Institute for War and Peace Reporting | Giving Voice, Driving Change
Price Cuts Anger Shopkeepers
The government, anxious to protect living standards following 23 years of war and four years of drought, has slashed the prices of all goods and set up complaints offices authorised to close down overcharging shops.
Predictably the cuts are bitterly opposed by shopkeepers, who say they cannot make a living on them, and according to Kabul residents many shops are simply ignoring the new prices. Meanwhile, both sides accuse the complaints offices of being ineffective or corrupt, or both.
“If we sell things at the government prices we will make a loss. I have to make profits, not losses,” Mohammad Shafi, a 29-year-old butcher, told IWPR.
The Kabul city government has been controlling prices since the new interim administration headed by President Hamed Karzai took power following the collapse of the hard line Taleban regime, during which prices of staples such as flour, oil and sugar rose sharply, leaving many families close to starvation.
With the introduction of new bank notes last October in an attempt to curb inflation and drive counterfeiters out of business, Karzai set up a seven-member commission drawn from various government departments with orders to review prices every 15 days and ensure there was no profiteering by shops over the currency change.
Their first act was to slash prices of staple products by an average of 20 per cent. Flour came down from 12 to nine afghanis (28 to 21 US cents) a kilo, cooking oil dropped from 45 to 38 a litre, rice was cut from 30 to 25 and sugar from 22 to 17. Under the Taleban, flour was 16 afghanis a kilo, oil was 50 and sugar was 28.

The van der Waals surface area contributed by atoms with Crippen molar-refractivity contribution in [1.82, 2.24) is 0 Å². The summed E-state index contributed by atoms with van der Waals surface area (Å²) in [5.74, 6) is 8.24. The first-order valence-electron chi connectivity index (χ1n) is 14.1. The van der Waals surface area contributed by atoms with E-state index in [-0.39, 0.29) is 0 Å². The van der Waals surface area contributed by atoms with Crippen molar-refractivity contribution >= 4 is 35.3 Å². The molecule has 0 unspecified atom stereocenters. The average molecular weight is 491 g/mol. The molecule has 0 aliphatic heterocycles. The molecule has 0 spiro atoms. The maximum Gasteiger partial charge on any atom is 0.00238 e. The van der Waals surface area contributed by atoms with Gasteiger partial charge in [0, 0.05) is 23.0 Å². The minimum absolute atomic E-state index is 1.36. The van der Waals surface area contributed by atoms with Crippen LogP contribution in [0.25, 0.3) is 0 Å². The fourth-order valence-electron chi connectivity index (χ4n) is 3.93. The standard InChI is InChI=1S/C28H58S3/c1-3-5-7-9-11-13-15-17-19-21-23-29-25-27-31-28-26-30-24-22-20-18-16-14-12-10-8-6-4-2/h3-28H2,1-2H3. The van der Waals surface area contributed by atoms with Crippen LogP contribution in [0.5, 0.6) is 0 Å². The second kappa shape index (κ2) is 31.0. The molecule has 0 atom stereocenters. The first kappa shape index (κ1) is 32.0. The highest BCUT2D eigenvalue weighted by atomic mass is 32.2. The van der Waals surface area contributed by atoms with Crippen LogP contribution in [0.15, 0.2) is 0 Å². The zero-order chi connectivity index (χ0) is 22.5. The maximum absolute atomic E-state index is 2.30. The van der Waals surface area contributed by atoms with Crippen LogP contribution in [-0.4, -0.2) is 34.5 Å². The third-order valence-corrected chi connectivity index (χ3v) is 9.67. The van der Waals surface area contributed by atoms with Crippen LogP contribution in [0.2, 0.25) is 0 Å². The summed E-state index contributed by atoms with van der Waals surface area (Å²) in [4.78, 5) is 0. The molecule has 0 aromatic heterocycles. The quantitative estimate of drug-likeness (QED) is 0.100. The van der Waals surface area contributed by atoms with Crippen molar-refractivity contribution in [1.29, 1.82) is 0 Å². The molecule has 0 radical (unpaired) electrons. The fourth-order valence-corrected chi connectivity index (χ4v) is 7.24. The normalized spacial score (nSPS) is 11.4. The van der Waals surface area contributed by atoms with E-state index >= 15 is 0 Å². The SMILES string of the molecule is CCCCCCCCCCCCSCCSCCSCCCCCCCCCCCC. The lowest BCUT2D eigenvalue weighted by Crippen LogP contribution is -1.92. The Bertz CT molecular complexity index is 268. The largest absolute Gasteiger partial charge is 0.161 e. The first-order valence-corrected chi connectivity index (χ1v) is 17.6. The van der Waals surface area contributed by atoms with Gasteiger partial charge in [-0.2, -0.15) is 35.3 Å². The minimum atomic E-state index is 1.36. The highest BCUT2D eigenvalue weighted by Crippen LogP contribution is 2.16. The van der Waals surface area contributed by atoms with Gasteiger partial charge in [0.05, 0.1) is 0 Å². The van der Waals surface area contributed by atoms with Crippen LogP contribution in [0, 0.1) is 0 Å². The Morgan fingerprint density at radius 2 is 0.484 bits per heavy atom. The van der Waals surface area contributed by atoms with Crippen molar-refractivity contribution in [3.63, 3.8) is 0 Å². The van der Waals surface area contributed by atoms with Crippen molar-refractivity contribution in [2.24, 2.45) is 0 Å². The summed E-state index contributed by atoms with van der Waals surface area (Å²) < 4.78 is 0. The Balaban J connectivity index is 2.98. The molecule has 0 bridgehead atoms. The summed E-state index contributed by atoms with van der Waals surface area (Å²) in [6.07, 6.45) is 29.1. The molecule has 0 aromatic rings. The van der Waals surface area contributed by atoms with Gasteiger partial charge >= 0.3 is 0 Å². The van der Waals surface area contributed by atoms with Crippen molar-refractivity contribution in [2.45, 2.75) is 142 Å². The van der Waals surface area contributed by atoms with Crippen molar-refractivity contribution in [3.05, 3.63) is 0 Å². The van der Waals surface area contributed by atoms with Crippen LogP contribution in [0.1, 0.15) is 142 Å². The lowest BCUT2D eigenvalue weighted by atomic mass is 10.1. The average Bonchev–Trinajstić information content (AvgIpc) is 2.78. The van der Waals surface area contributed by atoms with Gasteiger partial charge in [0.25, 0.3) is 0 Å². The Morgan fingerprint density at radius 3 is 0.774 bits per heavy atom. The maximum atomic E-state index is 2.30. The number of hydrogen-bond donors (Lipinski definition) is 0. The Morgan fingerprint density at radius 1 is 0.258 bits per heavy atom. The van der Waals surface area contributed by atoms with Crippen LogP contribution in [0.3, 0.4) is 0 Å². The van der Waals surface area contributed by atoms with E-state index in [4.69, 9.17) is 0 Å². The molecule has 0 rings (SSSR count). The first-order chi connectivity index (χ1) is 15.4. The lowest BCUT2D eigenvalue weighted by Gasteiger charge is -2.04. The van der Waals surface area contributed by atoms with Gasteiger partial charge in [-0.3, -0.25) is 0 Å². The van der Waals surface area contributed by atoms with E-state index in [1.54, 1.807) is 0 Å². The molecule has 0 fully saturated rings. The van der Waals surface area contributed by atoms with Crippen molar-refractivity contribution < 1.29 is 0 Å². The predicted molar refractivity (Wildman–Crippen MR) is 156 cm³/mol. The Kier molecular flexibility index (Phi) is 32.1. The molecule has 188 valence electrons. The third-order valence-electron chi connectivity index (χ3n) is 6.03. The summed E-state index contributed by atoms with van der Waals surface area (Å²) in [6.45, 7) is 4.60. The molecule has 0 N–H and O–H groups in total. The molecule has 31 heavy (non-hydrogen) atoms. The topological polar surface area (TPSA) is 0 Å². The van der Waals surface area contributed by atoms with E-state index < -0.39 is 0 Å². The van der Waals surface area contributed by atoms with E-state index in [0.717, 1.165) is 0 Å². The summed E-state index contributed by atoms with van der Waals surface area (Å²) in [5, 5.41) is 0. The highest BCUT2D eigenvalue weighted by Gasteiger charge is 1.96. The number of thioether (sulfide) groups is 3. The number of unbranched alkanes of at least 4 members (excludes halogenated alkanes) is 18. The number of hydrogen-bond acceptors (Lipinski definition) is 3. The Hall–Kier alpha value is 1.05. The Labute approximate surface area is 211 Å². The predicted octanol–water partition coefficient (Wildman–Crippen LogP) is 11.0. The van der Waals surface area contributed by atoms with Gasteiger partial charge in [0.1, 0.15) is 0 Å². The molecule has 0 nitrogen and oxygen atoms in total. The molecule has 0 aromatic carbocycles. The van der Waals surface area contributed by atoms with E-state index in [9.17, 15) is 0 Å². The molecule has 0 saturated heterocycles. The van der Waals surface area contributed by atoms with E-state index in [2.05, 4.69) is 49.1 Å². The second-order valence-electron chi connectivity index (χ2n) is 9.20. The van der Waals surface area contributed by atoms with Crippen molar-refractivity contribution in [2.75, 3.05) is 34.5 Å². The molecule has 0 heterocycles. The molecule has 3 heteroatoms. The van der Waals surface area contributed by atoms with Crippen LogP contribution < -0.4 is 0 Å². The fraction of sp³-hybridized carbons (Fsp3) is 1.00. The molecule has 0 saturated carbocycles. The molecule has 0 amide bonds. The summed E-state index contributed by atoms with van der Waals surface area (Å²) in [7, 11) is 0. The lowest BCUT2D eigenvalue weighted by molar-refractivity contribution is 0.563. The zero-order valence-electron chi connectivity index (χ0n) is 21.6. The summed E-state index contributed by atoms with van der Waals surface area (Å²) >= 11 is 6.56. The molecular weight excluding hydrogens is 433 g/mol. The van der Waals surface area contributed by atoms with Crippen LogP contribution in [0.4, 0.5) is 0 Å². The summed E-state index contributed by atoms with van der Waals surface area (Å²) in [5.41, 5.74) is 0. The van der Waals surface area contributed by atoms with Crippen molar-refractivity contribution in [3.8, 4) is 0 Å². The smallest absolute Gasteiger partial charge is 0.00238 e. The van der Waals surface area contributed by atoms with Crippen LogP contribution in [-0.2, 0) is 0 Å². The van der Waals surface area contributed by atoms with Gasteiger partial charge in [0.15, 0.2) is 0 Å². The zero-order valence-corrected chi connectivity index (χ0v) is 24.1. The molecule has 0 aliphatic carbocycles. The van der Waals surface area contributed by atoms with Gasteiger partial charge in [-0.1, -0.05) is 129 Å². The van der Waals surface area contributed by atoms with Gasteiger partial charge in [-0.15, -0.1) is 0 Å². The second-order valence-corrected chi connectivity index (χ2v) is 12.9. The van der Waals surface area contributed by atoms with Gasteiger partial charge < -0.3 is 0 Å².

The city government also set up five offices across the city where people can come and complain over overcharging shops. “For a first offence we can close the shop for three days. On a second offence we impose a fine of 100-400 afghanis. If he does it again we take away his license and close his shop for good,” Mohammad Shoib Gran, head of the city’s price control department, told IWPR.
“We haven’t enough price controllers, because we haven’t the funds for more. However, we appeal to all citizens to become controllers and inform us about shopkeepers who are ignoring the new prices.”
Wahidullah, who heads one of the complaints offices, said they had received a steady stream of Kabul residents complaining about overcharging by shops, “After hearing the complaint we send our man along to ensure that the shopper can buy things at the official prices. If the shopkeeper refuses to accept those prices, we call in the police.”
Some shoppers complained that the controllers were doing little or nothing to stop the overcharging. Janat Gul, who was on a shopping trip in the capital from Paghman province, said, “I saw a list of the new prices posted in every shop, but the shopkeepers are ignoring them, charging higher prices, and the controllers are doing nothing. These commissions are complete nonsense, they don’t solve anything.”
Fauzia, 36, who works in the education ministry, agreed, saying she had gone to the local office in the Makroyan district of Kabul to complain about a shop overcharging, “They told me to buy at another shop, and said they had no time to go with me.”
Some shopkeepers, however, accuse the price controllers of extorting money from them after accusing them of selling short measures. “These people have created a lot of problems for me,” Ahmad Zia, who owns a bakery, told IWPR. “Even if the weight of my loaves is according to regulations, they are still taking money from me. They are swallowing all my profits.”
Another baker, who declined to give his name, said the price controllers were taking 200 afghanis a week from him – a significant sum in a country where the average wage is the equivalent of 50 dollars a month. “If I don’t give them money, they threaten to close my shop. Police are taking five loaves a day from me, without paying. Their excuse is they are working for the government,” he said.
Habib Rahman Ibrahimi is a freelance journalist working in Kabul.
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